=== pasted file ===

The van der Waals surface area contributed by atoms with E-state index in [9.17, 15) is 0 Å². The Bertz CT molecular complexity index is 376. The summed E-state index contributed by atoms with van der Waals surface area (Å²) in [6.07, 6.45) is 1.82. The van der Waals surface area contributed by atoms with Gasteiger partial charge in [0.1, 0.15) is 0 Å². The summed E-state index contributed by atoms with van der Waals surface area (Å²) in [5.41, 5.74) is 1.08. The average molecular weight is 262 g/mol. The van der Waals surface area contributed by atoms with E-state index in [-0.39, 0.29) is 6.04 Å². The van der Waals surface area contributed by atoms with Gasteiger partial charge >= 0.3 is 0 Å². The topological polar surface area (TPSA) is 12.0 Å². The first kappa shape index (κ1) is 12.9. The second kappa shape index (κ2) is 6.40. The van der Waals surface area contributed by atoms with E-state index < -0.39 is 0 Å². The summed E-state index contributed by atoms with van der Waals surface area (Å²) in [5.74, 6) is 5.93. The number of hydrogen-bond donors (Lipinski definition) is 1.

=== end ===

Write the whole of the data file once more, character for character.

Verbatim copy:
The van der Waals surface area contributed by atoms with E-state index in [9.17, 15) is 0 Å². The Bertz CT molecular complexity index is 376. The summed E-state index contributed by atoms with van der Waals surface area (Å²) in [6.07, 6.45) is 1.82. The van der Waals surface area contributed by atoms with Gasteiger partial charge in [0.1, 0.15) is 0 Å². The summed E-state index contributed by atoms with van der Waals surface area (Å²) in [5.41, 5.74) is 1.08. The average molecular weight is 262 g/mol. The van der Waals surface area contributed by atoms with E-state index in [-0.39, 0.29) is 6.04 Å². The van der Waals surface area contributed by atoms with Gasteiger partial charge >= 0.3 is 0 Å². The topological polar surface area (TPSA) is 12.0 Å². The first kappa shape index (κ1) is 12.9. The second kappa shape index (κ2) is 6.40. The van der Waals surface area contributed by atoms with E-state index < -0.39 is 0 Å². The summed E-state index contributed by atoms with van der Waals surface area (Å²) in [5.74, 6) is 5.93. The number of hydrogen-bond donors (Lipinski definition) is 1.